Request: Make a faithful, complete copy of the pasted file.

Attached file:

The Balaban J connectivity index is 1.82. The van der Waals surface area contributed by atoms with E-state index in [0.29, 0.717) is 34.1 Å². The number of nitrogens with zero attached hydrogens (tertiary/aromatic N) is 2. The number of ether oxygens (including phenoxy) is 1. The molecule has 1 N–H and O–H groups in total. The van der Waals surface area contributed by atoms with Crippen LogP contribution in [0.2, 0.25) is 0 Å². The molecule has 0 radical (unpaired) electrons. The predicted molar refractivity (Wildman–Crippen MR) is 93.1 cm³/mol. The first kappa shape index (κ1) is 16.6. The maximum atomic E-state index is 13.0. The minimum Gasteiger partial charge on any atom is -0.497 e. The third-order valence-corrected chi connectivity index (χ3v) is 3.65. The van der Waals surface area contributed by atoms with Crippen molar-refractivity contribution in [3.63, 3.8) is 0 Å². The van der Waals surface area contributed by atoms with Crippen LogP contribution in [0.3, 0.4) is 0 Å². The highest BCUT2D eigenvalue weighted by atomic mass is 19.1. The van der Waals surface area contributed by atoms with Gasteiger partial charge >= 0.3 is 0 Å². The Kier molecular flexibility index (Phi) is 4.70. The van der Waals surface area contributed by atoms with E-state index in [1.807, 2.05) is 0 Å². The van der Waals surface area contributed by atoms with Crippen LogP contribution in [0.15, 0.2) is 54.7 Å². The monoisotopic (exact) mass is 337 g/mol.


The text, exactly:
The Balaban J connectivity index is 1.82. The van der Waals surface area contributed by atoms with E-state index in [0.29, 0.717) is 34.1 Å². The number of nitrogens with zero attached hydrogens (tertiary/aromatic N) is 2. The number of ether oxygens (including phenoxy) is 1. The molecule has 1 N–H and O–H groups in total. The van der Waals surface area contributed by atoms with Crippen LogP contribution in [0.2, 0.25) is 0 Å². The molecule has 0 radical (unpaired) electrons. The predicted molar refractivity (Wildman–Crippen MR) is 93.1 cm³/mol. The first kappa shape index (κ1) is 16.6. The maximum atomic E-state index is 13.0. The minimum Gasteiger partial charge on any atom is -0.497 e. The third-order valence-corrected chi connectivity index (χ3v) is 3.65. The van der Waals surface area contributed by atoms with Crippen molar-refractivity contribution in [3.63, 3.8) is 0 Å². The van der Waals surface area contributed by atoms with Crippen LogP contribution in [0.3, 0.4) is 0 Å². The highest BCUT2D eigenvalue weighted by atomic mass is 19.1. The van der Waals surface area contributed by atoms with Gasteiger partial charge >= 0.3 is 0 Å². The Kier molecular flexibility index (Phi) is 4.70. The van der Waals surface area contributed by atoms with E-state index in [1.807, 2.05) is 0 Å². The van der Waals surface area contributed by atoms with Crippen LogP contribution in [0.15, 0.2) is 54.7 Å². The monoisotopic (exact) mass is 337 g/mol.